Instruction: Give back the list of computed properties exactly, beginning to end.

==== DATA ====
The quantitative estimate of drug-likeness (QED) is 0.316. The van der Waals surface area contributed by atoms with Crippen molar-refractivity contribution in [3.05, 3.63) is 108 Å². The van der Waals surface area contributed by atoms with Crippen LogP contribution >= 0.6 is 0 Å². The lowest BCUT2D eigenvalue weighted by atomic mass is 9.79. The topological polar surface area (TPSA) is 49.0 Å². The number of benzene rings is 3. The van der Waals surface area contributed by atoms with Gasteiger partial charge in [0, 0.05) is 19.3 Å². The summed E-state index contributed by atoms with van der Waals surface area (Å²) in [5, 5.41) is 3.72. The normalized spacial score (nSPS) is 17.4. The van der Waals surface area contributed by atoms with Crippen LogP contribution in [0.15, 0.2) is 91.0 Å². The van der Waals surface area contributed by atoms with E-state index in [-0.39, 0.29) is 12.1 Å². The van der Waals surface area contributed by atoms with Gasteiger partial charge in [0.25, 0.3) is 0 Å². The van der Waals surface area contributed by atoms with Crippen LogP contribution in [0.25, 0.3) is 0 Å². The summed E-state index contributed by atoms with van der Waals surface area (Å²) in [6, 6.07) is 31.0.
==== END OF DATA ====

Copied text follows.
The quantitative estimate of drug-likeness (QED) is 0.316. The van der Waals surface area contributed by atoms with Crippen molar-refractivity contribution in [3.05, 3.63) is 108 Å². The van der Waals surface area contributed by atoms with Crippen LogP contribution >= 0.6 is 0 Å². The lowest BCUT2D eigenvalue weighted by atomic mass is 9.79. The topological polar surface area (TPSA) is 49.0 Å². The number of benzene rings is 3. The van der Waals surface area contributed by atoms with Gasteiger partial charge in [0, 0.05) is 19.3 Å². The summed E-state index contributed by atoms with van der Waals surface area (Å²) in [5, 5.41) is 3.72. The normalized spacial score (nSPS) is 17.4. The van der Waals surface area contributed by atoms with Crippen LogP contribution in [0.15, 0.2) is 91.0 Å². The van der Waals surface area contributed by atoms with E-state index in [-0.39, 0.29) is 12.1 Å². The van der Waals surface area contributed by atoms with Gasteiger partial charge in [0.25, 0.3) is 0 Å². The van der Waals surface area contributed by atoms with Crippen LogP contribution in [0.25, 0.3) is 0 Å². The summed E-state index contributed by atoms with van der Waals surface area (Å²) in [6, 6.07) is 31.0.